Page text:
and must continue to live there. So they choose the side of protecting their
community from outside influence. They are in bondage to their own sense of
nationalism and tradition. They really aren't free. There is no choice other
than to imprison the guilty parties.
Then there is the prison guard.
In all likelihood, he is a retired Roman soldier. No more travelling the
Roman Highways to enforce the laws of the land, he is settled into a home and a
community where he gets the enviable position of keeping guard over the jail.
Enviable because he is free from the demands of day to day military discipline,
free from the responsibility involved in leading troops into battle, free to
have a family.
But when it appears that the prisoners have escaped, we see that he is in
bondage to the image of an honorable and faithful servant of the crown. Rather
than face punishment for freeing the convicts, he makes it look like he was
killed in the escape.
It's rather ironic that had he been successful, he would have literally
fulfilled Jesus' prophecy that "those who live by the sword will die by the
sword" (Mt 26:52). (I don't believe Jesus meant it in a literal way. I think
Jesus was talking to communities. And his voice seems to be echoing throughout
our land as young people are taking the lives of other young people with guns.)
Pick up sword again for a moment.
Who is free and who is enslaved? ? The children who carry guns to school? ?
The children whose parents keep them home from school? ? Or the families who
lift up their heads and say, we're not going to let fear control my lives?
Jesus says that he came to give us the truth and the truth will set us free (Jn
Set the sword down again.
Paul and Silas understand that. They are in prison stocks. Of all the
characters in this passage, they seem to be the ones most clearly in bondage.
Yet they act the most free! _ They sing. _ They celebrate. _ They pray. _ They
recognize who God is in the midst of their crisis, and they allow God to be God.
Not many of us have been in jail, but most of us have experienced bondage. ?
We have been slaves to our clocks. ? We have been slaves to our calendars. (I
was appalled the first time I saw a High School student with a Day Timer, until
I realized our culture has taught us to live in bondage to our schedules.) ?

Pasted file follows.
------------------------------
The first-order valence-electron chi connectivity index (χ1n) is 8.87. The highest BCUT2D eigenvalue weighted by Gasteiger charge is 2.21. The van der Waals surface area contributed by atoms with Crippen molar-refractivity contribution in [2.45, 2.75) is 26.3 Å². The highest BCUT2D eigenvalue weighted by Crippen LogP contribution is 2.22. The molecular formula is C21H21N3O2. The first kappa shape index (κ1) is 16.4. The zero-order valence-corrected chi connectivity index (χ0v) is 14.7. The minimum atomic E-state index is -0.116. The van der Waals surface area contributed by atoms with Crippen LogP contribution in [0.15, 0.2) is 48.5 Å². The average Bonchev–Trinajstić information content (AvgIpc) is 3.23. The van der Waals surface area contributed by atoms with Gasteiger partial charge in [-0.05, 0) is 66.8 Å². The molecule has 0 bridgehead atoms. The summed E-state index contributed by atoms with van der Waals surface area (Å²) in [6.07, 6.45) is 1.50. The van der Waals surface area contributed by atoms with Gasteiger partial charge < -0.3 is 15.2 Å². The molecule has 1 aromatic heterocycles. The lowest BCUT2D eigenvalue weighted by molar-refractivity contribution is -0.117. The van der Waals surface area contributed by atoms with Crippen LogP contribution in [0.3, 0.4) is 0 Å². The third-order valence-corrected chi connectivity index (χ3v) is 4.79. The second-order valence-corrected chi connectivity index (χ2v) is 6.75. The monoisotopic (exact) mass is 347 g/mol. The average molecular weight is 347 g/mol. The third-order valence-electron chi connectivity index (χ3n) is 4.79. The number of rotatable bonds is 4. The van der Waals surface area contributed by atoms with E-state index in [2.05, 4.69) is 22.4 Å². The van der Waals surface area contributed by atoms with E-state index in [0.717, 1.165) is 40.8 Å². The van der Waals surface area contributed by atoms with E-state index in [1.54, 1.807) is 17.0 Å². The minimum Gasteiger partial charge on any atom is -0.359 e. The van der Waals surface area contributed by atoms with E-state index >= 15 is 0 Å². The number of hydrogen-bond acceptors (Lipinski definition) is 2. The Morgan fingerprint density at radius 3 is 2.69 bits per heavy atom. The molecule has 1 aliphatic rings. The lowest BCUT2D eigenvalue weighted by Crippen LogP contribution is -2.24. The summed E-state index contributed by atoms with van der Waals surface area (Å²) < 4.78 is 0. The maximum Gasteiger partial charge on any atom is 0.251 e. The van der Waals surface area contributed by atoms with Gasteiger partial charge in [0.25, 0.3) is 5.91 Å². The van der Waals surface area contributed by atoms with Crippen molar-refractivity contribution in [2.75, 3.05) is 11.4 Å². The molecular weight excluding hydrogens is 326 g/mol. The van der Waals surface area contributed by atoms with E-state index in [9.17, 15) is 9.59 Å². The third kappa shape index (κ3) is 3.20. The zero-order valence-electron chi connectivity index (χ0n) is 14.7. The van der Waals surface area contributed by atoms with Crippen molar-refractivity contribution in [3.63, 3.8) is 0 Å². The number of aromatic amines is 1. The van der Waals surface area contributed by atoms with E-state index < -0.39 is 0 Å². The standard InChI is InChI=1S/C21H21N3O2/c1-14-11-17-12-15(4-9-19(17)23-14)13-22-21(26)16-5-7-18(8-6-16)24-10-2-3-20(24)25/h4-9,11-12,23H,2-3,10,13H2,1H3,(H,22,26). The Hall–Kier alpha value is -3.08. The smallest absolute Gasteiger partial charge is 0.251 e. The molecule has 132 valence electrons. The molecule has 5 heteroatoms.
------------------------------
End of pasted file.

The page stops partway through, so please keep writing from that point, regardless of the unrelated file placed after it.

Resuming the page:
Many of us are -- or have been -- enslaved by our children and their desires and
wishes. ? We are in bondage to our jobs. ? We are slaves of security -- both
financial and emotional.
While we claim to be free, the truth is most of us have traded our freedom
for bondage. Meanwhile God has been calling us to true freedom. The freedom of
choice, the freedom of love, the freedom of grace.
As a Veteran, I want to encourage you to celebrate Memorial Day tomorrow. I
want you to stop and remember those who laid down their lives for our country to
protect your freedom.
As your pastor, I want to encourage you to celebrate the ONE who laid down
his life so you might be free to live.
I've told you before that the song written by a black man named James Weldon
Johnson. It has been referred to as the Black National Anthem. I believe it
captures the sense of freedom that God has given us:
Lift every voice and sing, till earth and heaven ring, ring with the
harmonies of liberty; let our rejoicing rise high as the listening skies, let it
resound loud as the rolling sea.
Sing a song full of the faith that the dark past has taught us; sing a song
full of the hope that the present has brought us; facing the rising sun of our
new day begun, let us march on till victory is won.
God of our weary years, God of our silent tears, thou who hast brought us
thus far on the way; thou who hast by thy might led us into the light, keep us
forever in the path, we pray.
Lest our feet stray from the places, our God, where we met thee; lest our
hearts drunk from the wine of the world we forget thee; shadowed beneath thy
hand, may we forever stand, true to our God, true to our native land.
Join with me and set aside the things that hold us captive, that we might
continue to live free.
In Times of War
a children's sermon for Memorial Day
props: A daily newspaper with pictures and articles
about the war.
The newspapers are filled with articles and pictures of war. Every time
you turn on the television the news broadcasts are filled with stories
about war. When you hear people talking, it isn't long before you hear
the subject of the war brought into their conversation. It seems that
everywhere we turn, all we hear is talk about the war.
Many of us have friends or family members who have had to leave their
jobs and families to enter the military because of the war. These are
difficult and confusing days. If these are difficult and confusing days
for adults, I know that these times must be difficult for children to
Why do wars happen? I think that wars happen for the very same reasons
that children get into fights on the playground:
- Someone has something and someone else wants it.
- Someone said something and someone else didn't like it.
- Someone is different and someone else doesn't like them.
- Someone is hurting others and someone needs to stop them.
That isn't the way God meant for it to be, but that's the way it is and
that's the way it will always be until Jesus
comes again to take us to heaven to be with him. (Matthew
24:6 and Mark 13:7) So, what can we do,
and what should we do when there is war? I think there is really one
answer -- PRAY!
PRAY for those who have served and who are serving in the military
to protect our country and try to make the world a safer place.
PRAY for God's protection! God is our refuge and strength, an
ever-present help in trouble. Psalm 46:1
PRAY for God's for guidance! In all thy ways acknowledge him, and he
shall direct thy paths. Proverbs 3:6
PRAY for world leaders! [Pray] for kings and all those in authority,
that we may live peaceful and quiet lives in all godliness and holiness.
This is good, and pleases God our Savior, who wants all men to be saved
and to come to a knowledge of the truth. 1 Timothy 2: 2-4
PRAY for our enemies! Love your enemies, do good to those who hate you.
Heavenly Father, we don't understand all that is going on in the world
today, so we turn to you in prayer. We put our trust in you to guide us
through these difficult days. Amen.